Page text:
Spring is a busy time! In my effort to hold my resolve to do art everyday, I also need to pay attention to the things going on outside my cubby. There are many exhibits coming up, and now is the time to make use of my folder of things to do. Earlier, I organized them by months so I wouldn't miss an entry deadline. It is the end of March, so I'm pulling out prospectus for April to see what work I can submit. This year, I'm keeping a running list of the work I have submitted, so I don't commit the same painting to different shows. I am also in a group on the planning end of a fundraising art auction for the local League for Service, a charity organization, and working with the WV Watercolor Society to put together a regional exhibit here in Clarksburg at the Caperton Center.
With all that going on, (In addition to my JOB that keeps the lights on!) I devised a way to "make the most" of the short time in my cubby. Currently, I am working on two portraits. One of my husband (a labor of love), and a revisit of my "Make your own Sunshine" little girls under the umbrella. Since I am familiar with both subjects, it is sometimes difficult to get "distance" and look at the paintings technically instead of emotionally. By actually working on both paintings at once, I am able to be detached from the subjects and paint the lights and shapes that will make better paintings. That is the plan, anyway. So far, It seems working!
The Colorwheel Exhibit at the Tamarack Gallery is in full swing! The reception was well attended in spite of the dismal weather forecast and a major rock slide blocking traffic. I was pleasantly surprised to see my "experimental" still life exhibited along with all the other fabulous paintings and photos. The metallic embossed foil is fun to work with. I had a nice journey traveling with my Mother, and we used the day to reconnect, which always feels good.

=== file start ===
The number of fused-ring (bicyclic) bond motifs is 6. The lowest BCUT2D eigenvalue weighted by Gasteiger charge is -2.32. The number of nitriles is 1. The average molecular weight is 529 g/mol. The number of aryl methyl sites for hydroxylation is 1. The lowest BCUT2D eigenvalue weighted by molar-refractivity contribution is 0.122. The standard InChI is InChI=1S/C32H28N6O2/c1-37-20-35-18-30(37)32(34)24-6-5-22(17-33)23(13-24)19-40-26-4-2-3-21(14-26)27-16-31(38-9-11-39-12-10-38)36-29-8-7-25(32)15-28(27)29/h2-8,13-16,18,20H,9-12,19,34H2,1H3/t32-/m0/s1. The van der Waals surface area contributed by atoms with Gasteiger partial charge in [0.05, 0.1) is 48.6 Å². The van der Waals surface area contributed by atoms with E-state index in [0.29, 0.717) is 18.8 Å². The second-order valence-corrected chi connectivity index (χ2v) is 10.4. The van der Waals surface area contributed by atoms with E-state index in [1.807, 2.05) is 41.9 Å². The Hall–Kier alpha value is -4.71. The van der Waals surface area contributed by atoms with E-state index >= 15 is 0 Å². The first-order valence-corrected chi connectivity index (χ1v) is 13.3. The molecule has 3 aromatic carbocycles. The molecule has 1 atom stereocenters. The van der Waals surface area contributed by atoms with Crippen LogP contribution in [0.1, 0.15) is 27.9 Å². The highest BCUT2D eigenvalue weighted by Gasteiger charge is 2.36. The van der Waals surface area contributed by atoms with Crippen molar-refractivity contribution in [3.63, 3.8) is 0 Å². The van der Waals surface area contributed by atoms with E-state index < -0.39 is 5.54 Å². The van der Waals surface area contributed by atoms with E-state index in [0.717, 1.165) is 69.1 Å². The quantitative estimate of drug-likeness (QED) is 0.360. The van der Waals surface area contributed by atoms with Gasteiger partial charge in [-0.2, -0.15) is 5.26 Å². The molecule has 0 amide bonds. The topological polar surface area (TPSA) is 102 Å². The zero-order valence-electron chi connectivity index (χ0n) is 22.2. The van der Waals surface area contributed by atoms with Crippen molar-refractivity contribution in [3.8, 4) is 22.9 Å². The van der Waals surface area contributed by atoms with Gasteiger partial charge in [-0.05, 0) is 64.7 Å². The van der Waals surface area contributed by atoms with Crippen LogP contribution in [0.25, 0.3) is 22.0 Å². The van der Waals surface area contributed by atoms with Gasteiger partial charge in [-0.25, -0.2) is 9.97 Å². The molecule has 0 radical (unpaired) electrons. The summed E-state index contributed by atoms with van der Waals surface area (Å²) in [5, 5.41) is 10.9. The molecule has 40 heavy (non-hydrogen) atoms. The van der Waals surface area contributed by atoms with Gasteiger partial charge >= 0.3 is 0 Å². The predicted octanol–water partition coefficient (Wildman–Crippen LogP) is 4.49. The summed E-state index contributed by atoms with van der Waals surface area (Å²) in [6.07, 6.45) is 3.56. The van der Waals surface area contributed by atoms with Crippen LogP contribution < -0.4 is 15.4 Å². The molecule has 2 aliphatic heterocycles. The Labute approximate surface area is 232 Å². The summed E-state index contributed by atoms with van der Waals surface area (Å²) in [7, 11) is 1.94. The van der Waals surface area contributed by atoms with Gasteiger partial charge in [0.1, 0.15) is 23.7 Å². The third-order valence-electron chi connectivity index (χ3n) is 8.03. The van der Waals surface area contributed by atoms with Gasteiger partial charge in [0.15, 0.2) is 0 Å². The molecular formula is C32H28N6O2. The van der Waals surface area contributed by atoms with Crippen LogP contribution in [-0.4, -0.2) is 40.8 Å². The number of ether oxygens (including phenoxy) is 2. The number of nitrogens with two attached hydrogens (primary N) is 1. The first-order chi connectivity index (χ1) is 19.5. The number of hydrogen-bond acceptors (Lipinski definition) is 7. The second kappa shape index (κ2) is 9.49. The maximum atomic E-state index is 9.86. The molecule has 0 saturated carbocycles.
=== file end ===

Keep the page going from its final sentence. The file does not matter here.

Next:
This is also a good way to meet with artists from your local area without distractions. I met several artists I speak to regularly, but the act of being out of our normal environment helped us to focus on our discussion of art projects.
Another benefit of attending these art receptions is networking with other artists and learning about their process, how they work art in to everyday and what are their challenges. It helps to keep me grounded to see other people's art and to realize the process may be different, but the goal of self expression is the same.
Wow. What a BUSY week! I haven't spent much time in the "Cubby" this week , but have made a point to walk through and at least look at the projects on my work table, and make notes for when I get to spend some quality time. This helps to keep my head in the game, and may give me some new insight that I wouldn't have had if I sat staring at a painting for several hours.
I'm currently working on two paintings and putting together some small still lifes to take to Tamarack. I have found a good website for ordering the precut mats and clear bags for paintings that won't be framed when sold. it is: www.clearbags.com . The prices are good, and the shipping seems to be pretty quick.
When I am not able to actually do art, I have been using the "Artists Network" to watch videos of new techniques and reading articles that will inspire me to get back into the Cubby. I like that feeling in the back of my mind of having an idea for a painting that I can't wait to try! I am using my small sketchbook to record my ideas, and then flesh them out later. (Yes, napkins and scrap paper still come into play, just to keep the creativity flowing!)
The article I read this morning is from Kieko Yasuoka, featured in Watercolor Artist Feb. 2013. Her Creativity Challenge reinforces what I've been trying to follow this year:
1. Limit your Pallette--- to create harmony in your painting. (I'm also thinking there may be a key life lesson in here somewhere!)
2. Use photo reference for basic design, then set it aside and use your mind to create the painting.
3. Try something New--- I have taken several workshops in the past two years that weren't within my "comfort zone" : Rita Montrosse Productivity workshop got me out of the "one at a time" mindset, Laurie Goldstein-Warren helped develop my limited palette, and Susan Webb-Tregay helped me to "Master Disaster". All of these have contributed to the work I am taking to Tamarack next week (Shown on my Home Page), and I thank all these Artists for their inspiration!
I just read an interesting article on the "ARTIST's Network University" website by Richard McKinley.
I think it is important to share our process with others, just as we gain from watching other artists work.